Kyle Rittenhouse Verdict, Booster Expansion, House Passes Spending Bill : Up First Kyle Rittenhouse, who fatally shot two people and wounded a third last year amid violent protests over police conduct, has been acquitted of all charges. COVID-19 vaccine boosters are now available to all adults. And after months of arduous negotiation, House Democrats finally approved President Biden's social and climate spending bill, which now goes to the Senate.

Kyle Rittenhouse Verdict, Booster Expansion, House Passes Spending Bill

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Kyle Rittenhouse has been found not guilty on all counts.


The trial has shown a country divided amid a reckoning on racism. It's been a lightning rod for debate over gun laws, vigilantism and self-defense.

SIMON: I'm Scott Simon.

FADEL: I'm Leila Fadel, and this is UP FIRST from NPR News.

SIMON: How the defense made their case and how Kenosha has reacted, plus new guidelines on COVID booster shots.

FADEL: After critical approvals yesterday from the FDA and CDC, anyone 18 and older qualifies.

SIMON: And in the House of Representatives...


NANCY PELOSI: The Build Back Better bill is passed.

SIMON: ...President Biden's social and climate spending package moves forward, the vote split largely down party lines. We'll hear what the bill faces in the Senate.

FADEL: So stay with us. We've got the news you need to start your weekend.

A jury in Kenosha, Wis., found Kyle Rittenhouse not guilty of reckless homicide, intentional homicide and three other charges.

SIMON: Rittenhouse shot and killed two men and wounded a third last year during protests over a police shooting of Jacob Blake, who is Black.

FADEL: The jury deliberated Rittenhouse's fate for 3 1/2 days before reaching the verdict yesterday.

SIMON: We're joined now from Kenosha by NPR's David Schaper. David, thanks so much for being with us.

DAVID SCHAPER, BYLINE: Good morning, Scott.

SIMON: My understanding is that jurors did not speak with reporters after the trial. But from what you've been able to glean, can you help us understand why they reached the decision they did?

SCHAPER: Yeah. Well, you know, prosecutors really tried to show that Rittenhouse recklessly put himself and others in danger by coming to Kenosha during these violent and destructive riots by arming himself with this AR-15-style rifle. He was out there past curfew. And the prosecution emphasized that in all this chaos, he's the only one there who - to shoot at people. But the defense argued throughout the trial consistently and ultimately successfully that Rittenhouse acted in self-defense when he shot and killed Joseph Rosenbaum and Anthony Huber and then shot and seriously hurt Gaige Grosskreutz. And many legal experts are not surprised by the verdict.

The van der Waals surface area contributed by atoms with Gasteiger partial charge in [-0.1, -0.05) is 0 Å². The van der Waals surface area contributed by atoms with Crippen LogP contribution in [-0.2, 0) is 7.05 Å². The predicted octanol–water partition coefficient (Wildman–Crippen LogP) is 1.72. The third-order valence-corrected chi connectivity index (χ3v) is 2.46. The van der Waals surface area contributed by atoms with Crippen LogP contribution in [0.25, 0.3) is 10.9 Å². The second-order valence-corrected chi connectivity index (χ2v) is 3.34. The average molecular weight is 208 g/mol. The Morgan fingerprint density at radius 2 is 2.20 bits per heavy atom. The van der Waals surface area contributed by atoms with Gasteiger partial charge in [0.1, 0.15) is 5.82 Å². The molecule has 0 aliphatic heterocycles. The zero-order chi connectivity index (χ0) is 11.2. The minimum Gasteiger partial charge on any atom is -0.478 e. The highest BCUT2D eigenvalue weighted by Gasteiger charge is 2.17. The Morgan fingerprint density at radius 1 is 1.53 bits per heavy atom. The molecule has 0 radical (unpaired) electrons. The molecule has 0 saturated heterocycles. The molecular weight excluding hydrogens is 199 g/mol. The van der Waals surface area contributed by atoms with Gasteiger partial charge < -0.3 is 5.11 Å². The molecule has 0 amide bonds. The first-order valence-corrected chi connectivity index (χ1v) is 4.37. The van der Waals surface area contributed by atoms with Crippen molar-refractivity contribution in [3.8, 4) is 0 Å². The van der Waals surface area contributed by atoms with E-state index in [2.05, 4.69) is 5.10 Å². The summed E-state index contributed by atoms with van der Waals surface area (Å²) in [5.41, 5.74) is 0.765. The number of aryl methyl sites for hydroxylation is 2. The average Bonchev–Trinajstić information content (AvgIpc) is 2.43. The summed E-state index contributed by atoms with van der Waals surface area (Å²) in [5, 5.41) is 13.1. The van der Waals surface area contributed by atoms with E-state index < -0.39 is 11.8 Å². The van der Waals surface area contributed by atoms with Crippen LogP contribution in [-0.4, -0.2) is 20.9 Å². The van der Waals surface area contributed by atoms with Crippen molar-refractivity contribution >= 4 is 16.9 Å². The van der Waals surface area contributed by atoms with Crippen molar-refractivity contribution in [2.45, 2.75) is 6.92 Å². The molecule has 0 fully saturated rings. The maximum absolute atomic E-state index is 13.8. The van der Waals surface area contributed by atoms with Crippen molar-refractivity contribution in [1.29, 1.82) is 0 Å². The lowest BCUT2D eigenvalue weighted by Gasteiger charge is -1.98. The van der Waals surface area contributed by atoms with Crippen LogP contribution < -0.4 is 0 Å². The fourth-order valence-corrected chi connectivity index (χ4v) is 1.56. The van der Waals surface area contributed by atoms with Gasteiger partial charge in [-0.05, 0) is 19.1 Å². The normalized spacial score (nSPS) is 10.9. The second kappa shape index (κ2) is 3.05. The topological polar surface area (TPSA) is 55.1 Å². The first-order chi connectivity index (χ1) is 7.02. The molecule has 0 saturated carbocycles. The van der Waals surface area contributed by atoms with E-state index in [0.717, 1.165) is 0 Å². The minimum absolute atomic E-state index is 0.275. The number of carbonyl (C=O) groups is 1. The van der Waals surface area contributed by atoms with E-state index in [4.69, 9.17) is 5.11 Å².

Julius Kim is a former prosecutor who's now a criminal defense attorney in the Milwaukee area, and he says the video evidence was key. It showed Rosenbaum chasing Rittenhouse in a menacing way. It showed Huber trying to hit Rittenhouse with a skateboard. And it shows Grosskreutz with a gun, and he himself testified that he pointed that gun at Rittenhouse.

JULIUS KIM: I think that when the jurors saw all that happening and then read the instructions where they're asked if Kyle Rittenhouse reasonably believed that he was in imminent danger of death or great bodily harm at the time these incidents occurred, they just weren't convinced that he wasn't or that he didn't believe that.

SIMON: Rittenhouse took the stand and testified that he acted in self-defense. This is often considered a risky move, especially for someone who just turned 18 years old.

SCHAPER: Yeah, it is. And it was acknowledged as much by Mark Richards, Rittenhouse's defense attorney. It's something that could certainly backfire under intense cross-examination. But Rittenhouse was well-prepared, well-rehearsed when he got on the stand. One legal expert we talked to said that he was very believable. And importantly, he came off more as a regular teenager. In the opinion of his defense attorney, Mark Richards, Rittenhouse's testimony was critical to proving his innocence.

SIMON: David, this is a case that has obviously divided public opinion across the country and in Wisconsin as well. I wonder what you've been hearing from people there.

SCHAPER: You know, there were Rittenhouse supporters and detractors who made their presence known outside of the Kenosha County Courthouse every day of the trial and certainly during deliberations, too. They would shout at each other, scream at each other, sometimes. Among those who was a frequent presence is 60-year-old Tom Heineman, who lives in nearby Racine. He was elated by the verdict.